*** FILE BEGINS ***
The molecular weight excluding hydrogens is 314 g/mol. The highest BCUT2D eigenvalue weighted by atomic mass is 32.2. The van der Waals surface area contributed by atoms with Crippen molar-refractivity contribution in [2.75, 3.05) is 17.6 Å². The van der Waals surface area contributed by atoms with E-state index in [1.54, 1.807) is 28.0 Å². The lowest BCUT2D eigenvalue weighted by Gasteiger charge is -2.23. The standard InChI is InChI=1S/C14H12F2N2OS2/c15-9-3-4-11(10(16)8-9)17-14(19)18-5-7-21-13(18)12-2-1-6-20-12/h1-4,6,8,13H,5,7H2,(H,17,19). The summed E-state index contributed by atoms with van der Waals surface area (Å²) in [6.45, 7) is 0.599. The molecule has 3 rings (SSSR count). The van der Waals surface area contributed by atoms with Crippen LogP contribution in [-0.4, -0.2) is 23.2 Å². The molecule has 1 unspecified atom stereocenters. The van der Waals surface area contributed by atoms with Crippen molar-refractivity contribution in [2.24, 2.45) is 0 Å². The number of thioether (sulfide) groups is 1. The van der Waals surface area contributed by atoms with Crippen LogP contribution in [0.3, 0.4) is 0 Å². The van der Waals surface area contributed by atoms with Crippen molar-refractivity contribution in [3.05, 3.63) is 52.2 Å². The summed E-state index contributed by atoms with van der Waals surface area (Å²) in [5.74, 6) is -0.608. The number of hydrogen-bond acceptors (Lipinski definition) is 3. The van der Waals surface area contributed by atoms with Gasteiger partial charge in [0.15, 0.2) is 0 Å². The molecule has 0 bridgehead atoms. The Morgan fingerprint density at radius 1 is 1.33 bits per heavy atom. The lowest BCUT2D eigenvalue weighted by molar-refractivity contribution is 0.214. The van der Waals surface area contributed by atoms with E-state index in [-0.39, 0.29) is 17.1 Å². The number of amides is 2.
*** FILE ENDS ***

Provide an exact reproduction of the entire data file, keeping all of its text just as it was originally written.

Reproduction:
The molecular weight excluding hydrogens is 314 g/mol. The highest BCUT2D eigenvalue weighted by atomic mass is 32.2. The van der Waals surface area contributed by atoms with Crippen molar-refractivity contribution in [2.75, 3.05) is 17.6 Å². The van der Waals surface area contributed by atoms with E-state index in [1.54, 1.807) is 28.0 Å². The lowest BCUT2D eigenvalue weighted by Gasteiger charge is -2.23. The standard InChI is InChI=1S/C14H12F2N2OS2/c15-9-3-4-11(10(16)8-9)17-14(19)18-5-7-21-13(18)12-2-1-6-20-12/h1-4,6,8,13H,5,7H2,(H,17,19). The summed E-state index contributed by atoms with van der Waals surface area (Å²) in [6.45, 7) is 0.599. The molecule has 3 rings (SSSR count). The van der Waals surface area contributed by atoms with Crippen LogP contribution in [-0.4, -0.2) is 23.2 Å². The molecule has 1 unspecified atom stereocenters. The van der Waals surface area contributed by atoms with Crippen molar-refractivity contribution in [2.24, 2.45) is 0 Å². The number of thioether (sulfide) groups is 1. The van der Waals surface area contributed by atoms with Crippen LogP contribution in [0.3, 0.4) is 0 Å². The van der Waals surface area contributed by atoms with Crippen molar-refractivity contribution in [3.05, 3.63) is 52.2 Å². The summed E-state index contributed by atoms with van der Waals surface area (Å²) in [5.74, 6) is -0.608. The number of hydrogen-bond acceptors (Lipinski definition) is 3. The van der Waals surface area contributed by atoms with Gasteiger partial charge in [0.15, 0.2) is 0 Å². The molecule has 0 bridgehead atoms. The Morgan fingerprint density at radius 1 is 1.33 bits per heavy atom. The lowest BCUT2D eigenvalue weighted by molar-refractivity contribution is 0.214. The van der Waals surface area contributed by atoms with E-state index in [-0.39, 0.29) is 17.1 Å². The number of amides is 2.